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The Advlts in the room

Music-scene vets unite in a lighthearted band that turned serious

Photo: Jefferson Steele, License: N/A

Jefferson Steele

Advlts plays the Windup Space Dec. 8


“Anyone playing fucking loud, fast, shitty music, it’s a joke by now. Anyone playing music is a joke. My laptop plays music better than most people do,” says Christian Sturgis, guitarist and vocalist in the punk band Advlts. The band members are sitting around Sturgis Antiques, which Sturgis owns, mercilessly mocking their own musical pursuits with equal parts sincerity and sarcasm.

The banter comes quick and fast, generally instigated by Sturgis, maintained and fleshed out by drummer Lee Ashlin, and put up with by guitarist and lead vocalist Greg Preston. When Lee asks for a chair, Sturgis quips, “This drummer sits all the time and now he needs to lean!”

“This is pretty much how we talk to each other all the time,” Ashlin says. Adds Sturgis, “There’s no other reason to be in a band.”

But the bandmates’ respect for each other is clear. When talking about bassist Pete Ross, who is absent, the rest of the band praises his work as a luthier. “The stuff he makes is fucking incredible,” Ashlin says of Ross’ historically modeled gourd banjos. “We respect each other a lot,” Ashlin adds later. “It may not seem like it, but we do.”

Sturgis praises Preston’s vocals, “I can’t think of anyone else better who could do that, make a joke, be serious, be miserable, and be happy.” It’s even more remarkable because Preston had never played in a punk band before Advlts. “I just had an apprehension toward punk rock in the ’90s because there were so many bad, macho hard-rock bands,” he says.

As you may have guessed, the members of Advlts are a little older than your typical punk-rock band, with an average age of just above 40 years. The members are all veterans of the Baltimore music scene. You might recognize them from bands like the Fuses, Lo Moda, Fascist Fascist, Slow Jets, Roads to Space Travel, or Mean Spirits, to name only about half of the outfits these fellows have been in. “The Ottobar in 1999 was one of our bands probably playing every week with each others’ bands,” Ashlin says.

Still, the band practices regularly, at least once a week. “The nighttime is harder for Lee because he has a child,” Sturgis says. Ashlin adds, “[But] we do actually have the regiment of an actual band.”

With age comes expertise. The group shows their encyclopedic knowledge of punk rock.

“I sent an email to several bandmates asking about their favorite records,” Preston recalls. “Lee doesn’t remember this, but he sent me an email—I asked for friends’ top ten records—he sent me a list of like 50 records by continent, his favorite punk records.”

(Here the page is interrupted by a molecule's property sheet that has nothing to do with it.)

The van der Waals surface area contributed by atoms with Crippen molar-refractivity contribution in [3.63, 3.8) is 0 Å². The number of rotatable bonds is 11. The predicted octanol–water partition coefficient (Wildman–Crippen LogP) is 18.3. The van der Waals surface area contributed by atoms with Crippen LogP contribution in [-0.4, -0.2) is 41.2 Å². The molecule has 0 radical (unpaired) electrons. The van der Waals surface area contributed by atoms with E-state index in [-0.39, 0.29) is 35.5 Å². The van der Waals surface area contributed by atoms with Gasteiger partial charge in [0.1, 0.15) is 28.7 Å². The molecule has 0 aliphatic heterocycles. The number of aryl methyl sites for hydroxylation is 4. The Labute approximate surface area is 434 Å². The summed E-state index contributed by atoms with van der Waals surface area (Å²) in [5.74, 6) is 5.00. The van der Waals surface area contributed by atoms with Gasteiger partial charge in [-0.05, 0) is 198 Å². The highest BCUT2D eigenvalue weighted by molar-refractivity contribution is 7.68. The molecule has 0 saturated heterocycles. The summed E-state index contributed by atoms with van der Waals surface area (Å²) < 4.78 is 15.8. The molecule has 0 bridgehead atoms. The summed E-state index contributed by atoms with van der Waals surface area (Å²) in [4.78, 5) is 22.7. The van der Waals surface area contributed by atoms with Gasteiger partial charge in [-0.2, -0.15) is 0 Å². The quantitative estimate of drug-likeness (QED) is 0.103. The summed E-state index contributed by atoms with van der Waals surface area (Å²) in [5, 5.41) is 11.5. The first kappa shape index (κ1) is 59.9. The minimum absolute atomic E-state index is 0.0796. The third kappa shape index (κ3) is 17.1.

“Punk rock during its prime first decade, ’75 to ’85, is central listening material for all of us, but we’ve made no effort to create facsimile of a band from that era,” Ross says via email. “That period of music produced some pretty diverse stuff, and each of us favors different areas of it, so something unique to the combination of the guys in the Advlts comes out. We like loud, acerbic guitars, noisy bass and big fast drums basically.”

Previous to forming, the band members had all independently been talking about playing music together, but it took necessity to bring them together.

“Mike Hall from the Sick Sick Birds had a show booked and he knew that Greg and I had been talking a little about maybe trying to do a band and he needed a band to play the show,” Ashlin says. The two friends had yet to write any music, so they decided, with the help of Ross, to do covers.

“[Lee] sent me an email or something, ‘Do you want to cover that Kids album to open for the Sick Sick Birds?,’ and I said yes,” Preston says. That show was back in 2011 at the Windup Space, and they performed as the Adults, named by Ashlin’s wife. After Sturgis expressed interest, he was added to the lineup, and they soon began to write original material. The name is now spelled with a v in various states of capitalization. “The band sort of started as a lark,” Ashlin says.

But the band is quick to defend the integrity of their music. “We take songwriting seriously, we take the way we present ourselves onstage seriously,” Ashlin says.

“People want to see us play for some reason,” Sturgis says. “It’s fast. It’s over,” Ashlin quickly adds.

“We just finished mixing a record and the record, total, I think is 17 minutes, 12 songs in 17 minutes,” Ashlin says.

Adds Sturgis, “It’s not worth doing if you can’t do it quickly.”

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